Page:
Born: May 25, 1928;

Died: October 6, 2016

MIKE Tomkies, who has died aged 88, drank with Lee Marvin, reputedly saved Elvis Presley’s life on a carousel and discussed loneliness with Brigitte Bardot and the meaning of life with John Wayne. He socialised with the stars in Hollywood, Vegas and Monte Carlo, slept with some of them and almost married the actress Alexandra Bastedo, once regarded as one of the most beautiful women in the world.

When that relationship faltered, he turned his back on the hedonistic jet-set lifestyle and went to live in the wilderness, first in Canada and then in the Scottish Highlands, with just pet dogs and wild animals for company.

He wrote about his life with bears and eagles, badgers and wildcats, in a series of best-selling books, including Alone in the Wilderness (1977) and A Last Wild Place (1984).

By the time I met him in 1992 he was living in a forest in the Scottish Borders, six miles from the nearest road, without phone, gas or electricity. He was a lean and lanky figure in combat fatigues, ruggedly handsome, with a mop of tangled hair, grey beard, but no moustache. He looked more than a little like Abraham Lincoln.

The son of a travelling salesman, John Michael Stewart Tomkies was born in Nottingham in 1928. His mother Bunty, whose family were from Islay, died giving birth to his sister when he was four. He had a difficult relationship with a violent father. They moved home repeatedly and he attended a series of different schools, where he struggled to fit in.

He spent much of his childhood alone on the South Downs, watching jays, magpies and dragonflies, which he thought were like helicopters. At 17 he left home after a row with his father, enlisted in the Coldstream Guards for 12 years and served in Palestine.

He was standing next to his best friend when a sniper blew half his head off. After buying himself out of the Army, he worked in local newspapers and graduated to Fleet Street as a crime reporter at the Sunday Mirror. He was nicknamed “The Mountie”, because he always got his man.

Film star Ava Gardner was in town, but had not given any interviews since her divorce from Frank Sinatra. Someone decided that if anyone could get to her it would be Tomkies. “I found out that she liked yellow roses, so I sent her yellow roses and a poem by Garcia Lorca,” he recalled.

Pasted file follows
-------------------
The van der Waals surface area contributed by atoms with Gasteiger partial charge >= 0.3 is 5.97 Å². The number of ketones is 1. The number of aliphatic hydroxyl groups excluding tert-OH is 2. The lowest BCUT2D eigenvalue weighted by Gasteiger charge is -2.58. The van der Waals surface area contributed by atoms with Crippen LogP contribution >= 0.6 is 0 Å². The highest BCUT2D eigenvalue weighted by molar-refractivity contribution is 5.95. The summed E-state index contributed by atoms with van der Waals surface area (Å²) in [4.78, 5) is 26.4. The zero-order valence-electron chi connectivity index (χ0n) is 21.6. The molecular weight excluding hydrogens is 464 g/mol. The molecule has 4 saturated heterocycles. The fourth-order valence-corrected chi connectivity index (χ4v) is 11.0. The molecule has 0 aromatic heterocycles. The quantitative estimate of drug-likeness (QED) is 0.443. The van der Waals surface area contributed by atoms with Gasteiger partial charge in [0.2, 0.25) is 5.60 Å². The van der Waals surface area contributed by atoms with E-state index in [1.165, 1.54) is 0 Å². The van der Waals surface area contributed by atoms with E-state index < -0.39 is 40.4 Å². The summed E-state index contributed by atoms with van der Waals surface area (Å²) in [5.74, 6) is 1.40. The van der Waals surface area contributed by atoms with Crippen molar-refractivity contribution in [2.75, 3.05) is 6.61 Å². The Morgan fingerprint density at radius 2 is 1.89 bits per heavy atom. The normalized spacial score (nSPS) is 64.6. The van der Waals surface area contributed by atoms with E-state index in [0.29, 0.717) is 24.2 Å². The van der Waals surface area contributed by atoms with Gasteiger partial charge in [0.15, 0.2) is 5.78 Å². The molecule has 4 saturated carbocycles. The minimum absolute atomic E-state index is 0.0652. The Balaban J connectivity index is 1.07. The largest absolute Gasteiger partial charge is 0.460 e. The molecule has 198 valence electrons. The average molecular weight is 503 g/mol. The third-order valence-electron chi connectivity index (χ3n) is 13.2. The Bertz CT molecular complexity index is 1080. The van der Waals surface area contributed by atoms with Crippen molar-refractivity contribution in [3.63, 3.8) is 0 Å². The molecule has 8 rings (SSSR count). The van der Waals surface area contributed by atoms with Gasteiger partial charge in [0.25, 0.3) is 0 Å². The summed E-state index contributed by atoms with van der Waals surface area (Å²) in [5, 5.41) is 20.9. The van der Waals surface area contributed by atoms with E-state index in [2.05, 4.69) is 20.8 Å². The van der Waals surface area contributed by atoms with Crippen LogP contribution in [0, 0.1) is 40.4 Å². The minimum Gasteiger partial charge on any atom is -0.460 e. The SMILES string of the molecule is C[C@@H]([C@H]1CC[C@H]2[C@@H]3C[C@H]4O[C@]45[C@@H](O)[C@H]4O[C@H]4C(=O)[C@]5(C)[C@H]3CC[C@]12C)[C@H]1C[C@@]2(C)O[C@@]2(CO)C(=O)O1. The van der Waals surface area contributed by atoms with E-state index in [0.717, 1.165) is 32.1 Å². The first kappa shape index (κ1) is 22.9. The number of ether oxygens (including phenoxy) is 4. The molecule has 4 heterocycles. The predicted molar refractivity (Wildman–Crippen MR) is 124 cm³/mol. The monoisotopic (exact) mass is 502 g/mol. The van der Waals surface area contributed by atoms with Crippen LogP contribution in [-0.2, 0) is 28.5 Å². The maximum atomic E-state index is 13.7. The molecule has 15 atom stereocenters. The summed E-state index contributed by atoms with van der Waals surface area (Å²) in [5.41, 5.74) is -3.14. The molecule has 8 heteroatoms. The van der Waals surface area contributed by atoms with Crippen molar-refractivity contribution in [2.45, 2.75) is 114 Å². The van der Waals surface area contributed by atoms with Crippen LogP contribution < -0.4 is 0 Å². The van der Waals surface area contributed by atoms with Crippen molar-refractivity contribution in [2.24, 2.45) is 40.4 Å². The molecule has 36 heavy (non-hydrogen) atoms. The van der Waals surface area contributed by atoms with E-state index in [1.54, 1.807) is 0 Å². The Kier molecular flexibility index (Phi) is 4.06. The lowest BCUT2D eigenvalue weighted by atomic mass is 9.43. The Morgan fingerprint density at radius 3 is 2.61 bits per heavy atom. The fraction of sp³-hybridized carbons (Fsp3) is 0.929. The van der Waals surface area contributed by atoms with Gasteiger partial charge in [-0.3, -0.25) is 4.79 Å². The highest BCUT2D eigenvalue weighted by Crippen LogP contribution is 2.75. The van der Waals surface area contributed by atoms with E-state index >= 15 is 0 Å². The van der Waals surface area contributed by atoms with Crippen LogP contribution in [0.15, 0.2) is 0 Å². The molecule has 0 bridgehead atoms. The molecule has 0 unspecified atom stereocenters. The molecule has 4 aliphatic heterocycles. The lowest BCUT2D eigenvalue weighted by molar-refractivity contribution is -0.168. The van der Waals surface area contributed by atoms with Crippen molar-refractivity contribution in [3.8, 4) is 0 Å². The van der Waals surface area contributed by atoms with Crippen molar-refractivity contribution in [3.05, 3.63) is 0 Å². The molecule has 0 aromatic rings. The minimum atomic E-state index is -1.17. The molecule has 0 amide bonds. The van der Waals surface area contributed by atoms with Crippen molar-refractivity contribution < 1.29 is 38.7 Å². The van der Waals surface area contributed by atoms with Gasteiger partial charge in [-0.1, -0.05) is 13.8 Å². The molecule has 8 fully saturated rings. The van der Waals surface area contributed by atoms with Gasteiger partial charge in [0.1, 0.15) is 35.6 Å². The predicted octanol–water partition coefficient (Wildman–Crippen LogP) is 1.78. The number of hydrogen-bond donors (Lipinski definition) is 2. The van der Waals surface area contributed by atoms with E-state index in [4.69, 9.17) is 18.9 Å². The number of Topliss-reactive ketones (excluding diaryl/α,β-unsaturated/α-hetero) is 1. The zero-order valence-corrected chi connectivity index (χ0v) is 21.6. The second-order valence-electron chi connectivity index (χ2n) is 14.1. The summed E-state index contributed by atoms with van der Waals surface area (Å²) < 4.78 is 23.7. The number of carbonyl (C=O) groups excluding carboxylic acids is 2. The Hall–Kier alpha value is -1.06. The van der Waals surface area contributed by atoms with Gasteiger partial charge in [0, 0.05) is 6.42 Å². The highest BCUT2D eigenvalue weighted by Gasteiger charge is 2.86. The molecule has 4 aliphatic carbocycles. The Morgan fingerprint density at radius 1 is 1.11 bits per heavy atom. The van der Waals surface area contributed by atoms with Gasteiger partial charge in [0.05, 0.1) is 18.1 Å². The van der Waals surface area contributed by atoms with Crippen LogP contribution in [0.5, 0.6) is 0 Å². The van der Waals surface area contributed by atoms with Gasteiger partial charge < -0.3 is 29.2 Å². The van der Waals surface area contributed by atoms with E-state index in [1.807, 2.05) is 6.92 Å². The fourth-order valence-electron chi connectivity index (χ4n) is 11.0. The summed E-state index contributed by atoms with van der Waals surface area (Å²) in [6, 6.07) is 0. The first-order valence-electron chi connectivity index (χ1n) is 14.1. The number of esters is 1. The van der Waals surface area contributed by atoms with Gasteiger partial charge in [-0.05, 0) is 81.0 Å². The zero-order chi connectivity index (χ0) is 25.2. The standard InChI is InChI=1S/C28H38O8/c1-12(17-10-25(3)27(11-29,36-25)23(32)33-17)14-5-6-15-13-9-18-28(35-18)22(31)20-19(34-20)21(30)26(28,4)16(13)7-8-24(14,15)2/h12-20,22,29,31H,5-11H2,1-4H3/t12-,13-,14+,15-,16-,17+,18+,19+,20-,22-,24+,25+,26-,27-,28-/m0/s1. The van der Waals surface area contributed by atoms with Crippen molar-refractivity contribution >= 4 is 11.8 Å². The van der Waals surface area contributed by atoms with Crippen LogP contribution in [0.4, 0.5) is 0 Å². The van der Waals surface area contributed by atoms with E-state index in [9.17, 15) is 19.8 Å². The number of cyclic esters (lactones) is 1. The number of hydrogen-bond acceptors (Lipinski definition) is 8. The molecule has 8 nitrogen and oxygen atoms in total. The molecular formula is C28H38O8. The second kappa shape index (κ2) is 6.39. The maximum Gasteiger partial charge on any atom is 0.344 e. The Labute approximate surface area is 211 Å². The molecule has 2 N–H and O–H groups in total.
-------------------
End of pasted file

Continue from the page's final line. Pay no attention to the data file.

To cut a long story short, he got his interview and a new career that took him all over the world. “I was really mixing it with the high life, drinking with all these people, and I had taken quite a few of them to bed,” he said. His lovers included the Hungarian actress Eva Bartok, who starred with Burt Lancaster in The Crimson Pirate (1952) and also dated Sinatra.

He was going to marry Alexandra Bastedo, but her contract for The Champions (1968-69) prohibited her from getting married for three years. So he went to Canada and built a log cabin on the Pacific coast with the aim of writing the “Great British Novel”.

Bastedo was in tears when he left, begging him not to go, and the solitude was tough for a man who had never been alone for more than a weekend. He wrote a novel, but could not find a publisher.

Three and a half years after going to Canada, and after some uncomfortably close encounters with grizzly bears, Tomkies came back to England and moved in with Bastedo in Knightsbridge, but it did not work out. “You can’t go back to women,” he said.

He and Bastedo kept in touch and remained friends. She noted on her own blog that he came to visit her several times at the animal sanctuary she ran. He never married.

While in Canada he had found a copy of Ring of Bright Water (1960) on a rubbish dump. Inspired by Gavin Maxwell’s account of life in the West Highlands, Tomkies moved into a dilapidated croft house on Eilean Shona, a little tidal island in Loch Moidart.

He would go down to London occasionally to do star interviews and he wrote biographies of John Wayne and Robert Mitchum. Then he began writing about his experiences of living up close and personal with nature in Canada and Scotland.

He moved from Eilean Shona to an isolated croft on Loch Shiel, which was accessible only by boat or by foot. He spent 14 years there, rescued injured animals and bred wildcats and returned them to the wild. He was patron of the Scottish Wildcat Association and an honorary fellow of the Royal Zoological Society of Scotland.

Tomkies also lived for a while in Spain, before moving to the Scottish Borders. Latterly he ran a small nature reserve in Sussex, which is where he collapsed and died. He had been suffering from pneumonia and prostate cancer.

He was without doubt a much more interesting man to interview and spend time with than almost any big-name Hollywood star.